Richemont has nominated Wendy Luhabe, a social entrepreneur and economic activist, for election as a non-executive director to its board.
Ms Luhabe has been widely recognized for her pioneering contribution to the economic empowerment of women in South Africa.
She is the founding Chair of Women in Infrastructure Development and Energy (WINDE) which focuses on the economic empowerment of women.
She founded ‘Bridging the Gap’, an organization that equips black graduates with corporate skills, as well as Women Private Equity Fund (WPEF), South Africa’s first private venture capital fund for women.
And she is a founding member of Women Investment Portfolio Holdings (WIPHOLD) which empowers women to become investors in the South African economy.
A statement announcing her nomination does not specifically describe her role within Richemont, but looks certain to spearhead a drive to become more inclusive across age, race and gender lines within the group and challenge the group’s male, pale and stale image.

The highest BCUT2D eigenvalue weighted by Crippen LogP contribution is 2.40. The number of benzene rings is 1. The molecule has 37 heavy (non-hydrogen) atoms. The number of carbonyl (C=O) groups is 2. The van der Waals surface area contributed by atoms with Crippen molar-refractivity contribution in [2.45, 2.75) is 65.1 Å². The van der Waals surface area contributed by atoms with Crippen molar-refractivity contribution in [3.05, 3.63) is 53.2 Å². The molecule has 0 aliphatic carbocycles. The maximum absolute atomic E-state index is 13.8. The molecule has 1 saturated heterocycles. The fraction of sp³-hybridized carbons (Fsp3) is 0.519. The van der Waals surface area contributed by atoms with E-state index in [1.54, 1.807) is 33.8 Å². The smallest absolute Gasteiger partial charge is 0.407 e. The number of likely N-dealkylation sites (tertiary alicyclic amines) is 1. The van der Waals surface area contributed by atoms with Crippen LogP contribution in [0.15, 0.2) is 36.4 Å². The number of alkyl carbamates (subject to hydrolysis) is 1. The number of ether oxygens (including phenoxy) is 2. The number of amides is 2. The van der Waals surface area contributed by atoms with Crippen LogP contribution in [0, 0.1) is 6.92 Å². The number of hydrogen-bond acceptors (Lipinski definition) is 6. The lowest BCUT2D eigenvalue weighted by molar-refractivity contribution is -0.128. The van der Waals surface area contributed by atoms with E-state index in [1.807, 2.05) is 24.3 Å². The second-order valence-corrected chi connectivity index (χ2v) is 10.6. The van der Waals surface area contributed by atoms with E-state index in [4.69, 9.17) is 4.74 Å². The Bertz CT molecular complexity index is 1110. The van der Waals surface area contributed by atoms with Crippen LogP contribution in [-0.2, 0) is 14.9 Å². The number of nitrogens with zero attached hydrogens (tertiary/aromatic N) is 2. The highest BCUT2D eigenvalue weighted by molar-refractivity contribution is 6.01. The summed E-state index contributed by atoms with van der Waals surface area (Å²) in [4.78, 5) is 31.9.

In January, Bloomberg published a report listing 325 companies headquartered across 42 countries in a Gender-Equality Index (GEI), but the Swiss watch industry was alarmingly under-represented.
The GEI tracks the performance of public companies committed to supporting gender equality through policy development, representation, and transparency.
Signet Jewelers and Kering, home to Ulysse Nardin, Gucci and Girard-Perregaux, are the only businesses associated with Swiss watchmaking that make the list. Swatch Group, LVMH and Richemont were all absent.